What would devolution mean?

Devolution would mean a new guaranteed funding stream of £1.14 billion, or £38 million a year over the next 30 years to help level up the East Midlands, as well as an extra £16.8 million for new homes on brownfield land.

Devolution provides opportunities for the area to improve the economic, social, and environmental well-being of the people who live and work in the area including:

  • Local control over a range of budgets like the Adult Education Budget, so we can use the money to meet the needs of people in our communities
  • Local powers to tackle challenges that are specific to our area and harness its true economic potential, for the benefit of everyone who lives and works here
  • Working more effectively on a larger scale across council boundaries, further strengthening partnership working across and between our counties and cities.

A new Combined County Authority

The East Midlands Combined County Authority (EMCCA) has been created as part of the devolution deal between the Government and the four upper tier councils of Derbyshire County Council, Nottinghamshire County Council, Derby City Council and Nottingham City Council. 

The EMCCA has been given powers, functions and funding worth £1.14 billion from the Government. It means that decisions about investment in our areas, which are currently taken by central government, will be made locally. But  it is estimated that the region will unlock around £4bn of funding over the coming years because of this devolution deal.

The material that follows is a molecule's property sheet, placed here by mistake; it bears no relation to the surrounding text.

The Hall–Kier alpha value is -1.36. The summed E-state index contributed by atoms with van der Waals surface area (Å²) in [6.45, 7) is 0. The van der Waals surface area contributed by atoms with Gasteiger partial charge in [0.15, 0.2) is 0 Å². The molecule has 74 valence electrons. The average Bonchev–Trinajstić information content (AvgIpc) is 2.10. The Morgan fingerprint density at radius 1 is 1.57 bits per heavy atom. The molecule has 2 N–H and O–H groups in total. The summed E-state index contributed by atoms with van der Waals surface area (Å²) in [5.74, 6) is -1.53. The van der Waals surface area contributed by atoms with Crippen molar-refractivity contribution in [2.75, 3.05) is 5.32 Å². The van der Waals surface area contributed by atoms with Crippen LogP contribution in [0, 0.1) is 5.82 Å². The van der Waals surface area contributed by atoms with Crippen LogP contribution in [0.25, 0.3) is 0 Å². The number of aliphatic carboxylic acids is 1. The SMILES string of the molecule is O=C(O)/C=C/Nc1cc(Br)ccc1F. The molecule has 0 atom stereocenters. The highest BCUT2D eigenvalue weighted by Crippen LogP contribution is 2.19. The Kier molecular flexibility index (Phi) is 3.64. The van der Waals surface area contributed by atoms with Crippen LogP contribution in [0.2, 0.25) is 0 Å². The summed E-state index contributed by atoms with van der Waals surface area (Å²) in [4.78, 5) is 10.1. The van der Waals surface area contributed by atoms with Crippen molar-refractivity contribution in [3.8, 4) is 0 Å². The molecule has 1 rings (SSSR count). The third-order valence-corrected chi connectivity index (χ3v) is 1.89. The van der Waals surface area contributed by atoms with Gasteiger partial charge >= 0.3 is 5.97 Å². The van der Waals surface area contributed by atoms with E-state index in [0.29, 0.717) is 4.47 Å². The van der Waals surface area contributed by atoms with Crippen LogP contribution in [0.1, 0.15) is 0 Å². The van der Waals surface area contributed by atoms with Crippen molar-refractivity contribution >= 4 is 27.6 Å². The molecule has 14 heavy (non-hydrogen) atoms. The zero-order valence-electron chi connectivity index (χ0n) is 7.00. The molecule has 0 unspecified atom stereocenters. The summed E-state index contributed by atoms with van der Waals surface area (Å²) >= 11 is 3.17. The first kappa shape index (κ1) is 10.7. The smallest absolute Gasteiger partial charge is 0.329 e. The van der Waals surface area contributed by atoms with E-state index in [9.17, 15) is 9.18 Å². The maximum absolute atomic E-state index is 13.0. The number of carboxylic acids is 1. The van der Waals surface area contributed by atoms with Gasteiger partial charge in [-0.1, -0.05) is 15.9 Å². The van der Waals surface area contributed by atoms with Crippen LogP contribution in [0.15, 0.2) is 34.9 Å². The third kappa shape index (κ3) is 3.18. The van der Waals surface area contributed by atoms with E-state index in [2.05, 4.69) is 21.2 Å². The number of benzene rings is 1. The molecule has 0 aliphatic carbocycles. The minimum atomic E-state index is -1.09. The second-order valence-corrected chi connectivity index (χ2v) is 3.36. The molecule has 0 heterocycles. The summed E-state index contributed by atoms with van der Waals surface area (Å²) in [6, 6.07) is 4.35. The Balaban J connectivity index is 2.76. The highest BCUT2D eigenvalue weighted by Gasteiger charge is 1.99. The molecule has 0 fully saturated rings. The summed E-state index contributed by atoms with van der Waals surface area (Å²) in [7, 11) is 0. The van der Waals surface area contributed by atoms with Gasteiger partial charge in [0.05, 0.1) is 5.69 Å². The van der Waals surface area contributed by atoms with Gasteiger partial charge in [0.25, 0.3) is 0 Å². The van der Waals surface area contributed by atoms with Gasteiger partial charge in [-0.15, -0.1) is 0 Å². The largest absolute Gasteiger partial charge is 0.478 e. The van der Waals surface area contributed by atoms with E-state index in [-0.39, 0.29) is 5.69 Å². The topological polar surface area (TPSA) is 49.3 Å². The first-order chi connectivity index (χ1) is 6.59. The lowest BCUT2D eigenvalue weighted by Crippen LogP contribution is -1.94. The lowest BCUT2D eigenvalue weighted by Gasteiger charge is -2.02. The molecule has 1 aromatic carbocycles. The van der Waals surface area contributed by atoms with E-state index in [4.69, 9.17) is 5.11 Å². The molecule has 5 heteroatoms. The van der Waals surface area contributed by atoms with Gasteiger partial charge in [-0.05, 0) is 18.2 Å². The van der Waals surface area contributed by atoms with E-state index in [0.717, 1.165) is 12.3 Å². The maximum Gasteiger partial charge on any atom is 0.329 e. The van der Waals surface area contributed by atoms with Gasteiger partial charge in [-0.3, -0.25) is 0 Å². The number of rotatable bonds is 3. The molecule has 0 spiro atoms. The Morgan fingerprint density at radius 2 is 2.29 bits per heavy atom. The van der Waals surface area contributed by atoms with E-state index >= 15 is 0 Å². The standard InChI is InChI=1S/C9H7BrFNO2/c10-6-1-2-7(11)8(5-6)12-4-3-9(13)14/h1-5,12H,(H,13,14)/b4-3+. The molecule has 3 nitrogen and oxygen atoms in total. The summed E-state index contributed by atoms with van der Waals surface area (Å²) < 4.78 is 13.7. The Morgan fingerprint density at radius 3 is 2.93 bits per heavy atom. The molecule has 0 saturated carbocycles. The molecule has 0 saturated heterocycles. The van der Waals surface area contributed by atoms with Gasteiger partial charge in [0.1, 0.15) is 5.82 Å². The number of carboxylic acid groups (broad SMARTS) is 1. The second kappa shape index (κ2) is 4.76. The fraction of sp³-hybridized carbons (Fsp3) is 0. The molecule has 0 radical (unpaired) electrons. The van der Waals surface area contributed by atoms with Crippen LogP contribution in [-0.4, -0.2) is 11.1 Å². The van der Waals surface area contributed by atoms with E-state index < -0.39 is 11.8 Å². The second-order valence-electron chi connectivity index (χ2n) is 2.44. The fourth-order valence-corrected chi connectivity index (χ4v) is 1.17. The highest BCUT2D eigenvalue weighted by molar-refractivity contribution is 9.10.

Local authorities would still exist as individual councils but the new Combined County Authority, led by a new regional Mayor, would work with all councils across the area to deliver the best possible outcomes for the residents and businesses. There would also be opportunities for private, public, and voluntary sector organisations to contribute and have their voices heard.

Jacob Young MP, Levelling Up Minister, signed the regulations that allow for EMCCA to be created on Tuesday 27 February 2024. The letter received by the Chief Executives of the four constituent authorities is available to  read here

Our first regional mayor

As part of the devolution deal, the EMCCA must have a directly elected mayor. The Government believes a Mayor means clearer accountability over local powers, functions and funding.

A key part of the role is to act as an advocate and global ambassador for the Combined County Authority area and the 2.2 million residents who live here.  

The Mayor leads the Combined County Authority, working with partner councils, business representatives and stakeholders on areas like transport, housing, regeneration, employment and skills, economic investment and the net-zero ambition. 

The Mayor’s term of office will run for four years.  

The Mayor is directly elected by residents in Derbyshire, Nottinghamshire, Derby and Nottingham.

On Thursday 2 May 2024, residents voted to elect Claire Ward as their new Mayor of the East Midlands. See the full results here.